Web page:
RW: This could be a really long form. Like somebody could use it like you don’t want to get addicted to nicotine like you don’t want to get addicted to blood

EM: Yeah. You don’t want to be like that fucking vampire Dakota Fanning played that can’t speak. Dakota Fanning was in it. So was Rami Malik, briefly but he was like an Egyptian vampire. He was hot. There’s this whole like Volturi subplot. They go to Rome. It’s crazy. But at the heart of the story it’s still about Edward and Bella and even more so about Bella. She’s a mom, which is kinda crazy. Also her child grows exponentially because I guess that’s how vampires are.

RW: So like this vampire baby is growing…

EM: Yeah. So she grows like, super fast

RW: That’s like an issue while she’s pregnant. Is that this baby rips out and she’s not a vampire yet so it’s going to kill her unless she is a vampire.

EM: Yeah. There’s some like tricky vampire physiology in there. Carlisle Cullen is a doctor so he takes care of it. But it’s a difficult period for the whole family. But it kind of all gets resolved. They kind of live happily ever after.

RW: Well sick. Do you have any, like what are your hot takes?

EM: Well. Jacob had a boyhood crush on this girl, he’s gotta get over that. Edward, if he were a real person, no, that man’s no good.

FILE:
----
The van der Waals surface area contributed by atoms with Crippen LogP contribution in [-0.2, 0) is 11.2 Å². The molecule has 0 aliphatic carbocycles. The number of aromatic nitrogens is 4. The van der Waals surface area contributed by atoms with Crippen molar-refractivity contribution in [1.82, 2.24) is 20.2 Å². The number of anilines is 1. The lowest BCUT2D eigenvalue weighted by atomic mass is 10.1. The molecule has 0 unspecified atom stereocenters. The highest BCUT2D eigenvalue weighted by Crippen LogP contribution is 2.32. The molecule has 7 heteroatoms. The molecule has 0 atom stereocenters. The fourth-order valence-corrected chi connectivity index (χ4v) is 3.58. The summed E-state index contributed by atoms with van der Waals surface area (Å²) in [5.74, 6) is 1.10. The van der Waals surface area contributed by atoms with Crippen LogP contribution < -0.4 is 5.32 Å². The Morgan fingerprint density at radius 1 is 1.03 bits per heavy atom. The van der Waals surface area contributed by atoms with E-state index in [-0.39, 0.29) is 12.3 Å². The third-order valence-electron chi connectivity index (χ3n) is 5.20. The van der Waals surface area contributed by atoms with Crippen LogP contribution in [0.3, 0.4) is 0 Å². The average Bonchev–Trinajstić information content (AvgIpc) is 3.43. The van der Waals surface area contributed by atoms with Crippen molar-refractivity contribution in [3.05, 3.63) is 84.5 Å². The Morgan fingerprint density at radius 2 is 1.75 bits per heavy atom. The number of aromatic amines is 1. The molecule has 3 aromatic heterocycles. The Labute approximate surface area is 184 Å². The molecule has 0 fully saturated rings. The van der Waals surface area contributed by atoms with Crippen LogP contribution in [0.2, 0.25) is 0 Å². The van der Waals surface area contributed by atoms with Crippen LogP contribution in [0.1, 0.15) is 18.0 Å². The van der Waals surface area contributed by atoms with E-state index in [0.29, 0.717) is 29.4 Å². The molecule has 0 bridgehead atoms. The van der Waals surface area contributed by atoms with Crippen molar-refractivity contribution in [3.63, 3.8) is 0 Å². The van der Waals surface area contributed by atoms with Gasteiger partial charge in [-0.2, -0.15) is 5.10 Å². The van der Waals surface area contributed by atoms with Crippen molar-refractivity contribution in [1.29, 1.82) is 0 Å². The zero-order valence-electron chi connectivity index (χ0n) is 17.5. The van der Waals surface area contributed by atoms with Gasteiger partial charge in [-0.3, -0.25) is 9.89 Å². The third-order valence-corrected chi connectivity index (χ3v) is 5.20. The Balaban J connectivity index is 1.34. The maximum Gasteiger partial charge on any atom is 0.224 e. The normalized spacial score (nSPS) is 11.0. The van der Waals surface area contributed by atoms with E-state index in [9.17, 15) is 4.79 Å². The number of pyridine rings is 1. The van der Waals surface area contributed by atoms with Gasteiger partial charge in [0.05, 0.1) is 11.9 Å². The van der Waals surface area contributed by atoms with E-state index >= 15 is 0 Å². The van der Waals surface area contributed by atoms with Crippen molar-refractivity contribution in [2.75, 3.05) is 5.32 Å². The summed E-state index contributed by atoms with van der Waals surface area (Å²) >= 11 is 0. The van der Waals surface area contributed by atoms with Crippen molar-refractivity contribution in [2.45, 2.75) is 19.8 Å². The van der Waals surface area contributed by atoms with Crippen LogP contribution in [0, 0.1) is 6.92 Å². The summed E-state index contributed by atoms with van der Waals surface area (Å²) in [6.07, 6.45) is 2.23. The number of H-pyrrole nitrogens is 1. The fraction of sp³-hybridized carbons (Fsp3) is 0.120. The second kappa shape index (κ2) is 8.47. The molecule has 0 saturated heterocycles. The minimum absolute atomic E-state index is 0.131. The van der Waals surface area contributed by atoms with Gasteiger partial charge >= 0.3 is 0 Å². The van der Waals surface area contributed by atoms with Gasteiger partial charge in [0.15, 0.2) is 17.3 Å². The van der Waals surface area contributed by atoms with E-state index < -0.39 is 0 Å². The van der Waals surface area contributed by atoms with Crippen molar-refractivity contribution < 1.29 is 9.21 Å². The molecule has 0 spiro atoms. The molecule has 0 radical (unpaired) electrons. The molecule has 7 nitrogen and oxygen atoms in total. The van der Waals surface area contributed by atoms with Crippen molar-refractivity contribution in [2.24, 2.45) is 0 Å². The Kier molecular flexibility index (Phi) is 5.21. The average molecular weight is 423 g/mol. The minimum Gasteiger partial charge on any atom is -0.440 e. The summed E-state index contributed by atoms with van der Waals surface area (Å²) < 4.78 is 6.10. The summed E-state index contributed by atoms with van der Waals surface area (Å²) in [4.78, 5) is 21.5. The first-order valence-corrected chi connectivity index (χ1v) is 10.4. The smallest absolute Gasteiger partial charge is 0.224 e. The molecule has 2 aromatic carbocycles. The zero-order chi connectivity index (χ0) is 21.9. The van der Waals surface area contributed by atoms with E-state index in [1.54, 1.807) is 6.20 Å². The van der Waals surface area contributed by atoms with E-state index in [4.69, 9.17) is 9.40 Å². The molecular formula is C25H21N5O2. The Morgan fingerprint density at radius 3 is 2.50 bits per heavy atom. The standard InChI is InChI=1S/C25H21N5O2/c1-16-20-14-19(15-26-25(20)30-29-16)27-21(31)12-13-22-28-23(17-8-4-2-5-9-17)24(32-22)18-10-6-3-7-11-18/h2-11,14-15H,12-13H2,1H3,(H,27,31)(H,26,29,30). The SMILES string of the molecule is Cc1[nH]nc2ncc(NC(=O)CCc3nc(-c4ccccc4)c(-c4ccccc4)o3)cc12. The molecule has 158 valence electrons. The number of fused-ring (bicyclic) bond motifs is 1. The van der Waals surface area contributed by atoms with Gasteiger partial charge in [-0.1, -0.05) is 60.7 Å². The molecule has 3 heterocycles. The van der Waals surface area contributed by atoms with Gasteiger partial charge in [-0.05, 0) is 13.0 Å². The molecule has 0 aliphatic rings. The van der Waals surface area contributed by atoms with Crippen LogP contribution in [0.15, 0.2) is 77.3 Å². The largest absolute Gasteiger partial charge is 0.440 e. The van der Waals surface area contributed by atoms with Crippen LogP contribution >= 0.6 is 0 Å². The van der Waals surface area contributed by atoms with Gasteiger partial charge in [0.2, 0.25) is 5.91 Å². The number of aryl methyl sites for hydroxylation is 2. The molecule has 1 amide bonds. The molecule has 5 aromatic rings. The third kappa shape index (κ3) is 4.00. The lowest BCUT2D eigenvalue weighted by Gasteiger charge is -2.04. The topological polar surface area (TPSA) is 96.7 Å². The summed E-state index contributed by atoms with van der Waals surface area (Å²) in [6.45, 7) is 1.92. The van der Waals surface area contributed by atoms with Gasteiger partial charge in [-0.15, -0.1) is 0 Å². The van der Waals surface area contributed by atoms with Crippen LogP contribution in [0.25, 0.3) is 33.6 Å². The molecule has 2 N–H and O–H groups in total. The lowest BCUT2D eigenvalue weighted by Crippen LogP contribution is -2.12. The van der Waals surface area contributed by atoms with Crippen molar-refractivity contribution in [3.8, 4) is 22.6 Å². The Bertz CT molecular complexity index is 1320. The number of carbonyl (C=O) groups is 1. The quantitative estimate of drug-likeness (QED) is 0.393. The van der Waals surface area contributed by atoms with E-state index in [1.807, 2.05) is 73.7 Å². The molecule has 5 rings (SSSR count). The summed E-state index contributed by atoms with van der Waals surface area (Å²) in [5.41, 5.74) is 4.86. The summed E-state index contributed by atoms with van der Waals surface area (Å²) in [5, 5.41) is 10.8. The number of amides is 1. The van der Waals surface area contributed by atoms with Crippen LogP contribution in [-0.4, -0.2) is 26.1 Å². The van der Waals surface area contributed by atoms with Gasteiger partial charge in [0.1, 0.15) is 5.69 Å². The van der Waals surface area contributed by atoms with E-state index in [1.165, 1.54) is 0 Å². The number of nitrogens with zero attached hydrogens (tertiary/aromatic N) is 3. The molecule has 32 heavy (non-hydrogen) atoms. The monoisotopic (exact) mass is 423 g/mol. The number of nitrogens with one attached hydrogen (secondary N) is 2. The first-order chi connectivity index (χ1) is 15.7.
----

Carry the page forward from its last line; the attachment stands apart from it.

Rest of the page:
RW: Isn’t it the whole thing that he’s like, abusive. There’s another thing that I remember talking about when I was an intellectual in 8th grade and it was really an abusive relationship, it fits that.

EM: No, fully emotionally and psychologically abusive.

RW: Physically, wouldn’t he like sit outside of her window and wait for her.

EM: Like, not good behavior, don’t do that, ever.

RW: I don’t want to defend that explicitly. But also I think that there’s validity in things that girls…There’s validity in like, letting girls like things.

EM:  I think in fourth grade I read those books and I was like…. Sexy. Like, fully.

RW: Oh yeah, a sexual awakening.

EM: I guess so. It explains a lot. Oh no. Danny Phantom was my sexual awakening.

RW: Danny Phantom was all of our sexual awakenings….And that needs to be end of the interview.

Share your thoughts on this post.

Fill in your details below or click an icon to log in: Logo

You are commenting using your account. Log Out /  Change )

Facebook photo

You are commenting using your Facebook account. Log Out /  Change )

Connecting to %s

%d bloggers like this: